This paper provides an overview of some of the recent developments in the assessment of network vulnerability and robustness through appropriate tools that assist in the quantification of network efficiency/performance and the identification of the importance of network components, such as nodes and links. We demonstrated how rigorously constructed and well-defined network measures can capture not only the network topology underlying a particular critical system, but also the underlying behavior of decision-makers, the resulting flows, and induced costs in the reality of demands for resources, whether fixed or elastic (price-dependent). In addition, we reviewed how to determine the synergy associated with network integration, with a focus on supply chains, as may occur not only in corporate applications, such as in mergers and acquisitions, but also in humanitarian ones, as in the case of the creation of teams and partnerships for humanitarian logistics. We illustrated the concepts and tools in this paper, which are based on numerous publications, through a spectrum of applications and numerical examples. Because the number of disasters is growing globally, it is imperative to have transparent, well-understood, and appropriate tools for the determination of network vulnerability and robustness, as critical infrastructure networks from transportation, telecommunications, supply chains, to financial and electric power ones, provide the ties that bind our economies and societies together. Local disruptions can have global impacts. Only when network components are identified as to their importance and rankings can decision-makers and policy analysts, as well as planners and engineers, understand in an objective way which components should be maintained and protected the most, with implications for disaster and emergency preparedness as well as national security.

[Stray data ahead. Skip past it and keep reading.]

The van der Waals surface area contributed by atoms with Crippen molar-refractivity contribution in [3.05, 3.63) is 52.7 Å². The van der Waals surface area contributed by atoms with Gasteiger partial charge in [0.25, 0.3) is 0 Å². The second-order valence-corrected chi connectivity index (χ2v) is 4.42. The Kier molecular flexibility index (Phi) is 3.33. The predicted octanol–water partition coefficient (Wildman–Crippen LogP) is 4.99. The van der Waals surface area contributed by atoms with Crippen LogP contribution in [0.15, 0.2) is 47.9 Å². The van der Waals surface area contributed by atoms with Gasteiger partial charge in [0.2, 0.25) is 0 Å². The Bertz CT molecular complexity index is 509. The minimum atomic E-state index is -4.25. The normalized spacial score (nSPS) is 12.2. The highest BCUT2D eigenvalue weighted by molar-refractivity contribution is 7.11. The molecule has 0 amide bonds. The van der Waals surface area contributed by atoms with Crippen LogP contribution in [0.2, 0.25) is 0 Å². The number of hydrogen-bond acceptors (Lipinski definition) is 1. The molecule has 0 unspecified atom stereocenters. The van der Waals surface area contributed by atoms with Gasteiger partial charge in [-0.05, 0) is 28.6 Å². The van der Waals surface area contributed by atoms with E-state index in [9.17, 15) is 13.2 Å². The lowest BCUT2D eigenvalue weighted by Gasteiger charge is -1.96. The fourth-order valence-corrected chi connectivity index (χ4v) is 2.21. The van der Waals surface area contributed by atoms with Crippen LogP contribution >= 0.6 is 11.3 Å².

Networks provide the infrastructure on which the functioning of our economies and societies depend. Networks that form the physical backbones of the modern age include: transportation networks that support the flows of vehicles from origins to destinations; manufacturing and logistical networks that enable the transformation of raw materials and supplies into finished products; energy networks that produce and transmit essential fuels; and the Internet that has transformed the ways in which we communicate, work, and conduct a myriad of business and social activities. Coupled with such physical networks are complex networks such as supply chains, financial networks, social networks, knowledge networks, and a plethora of economic networks, as well as networks, under development, such as the smart grid.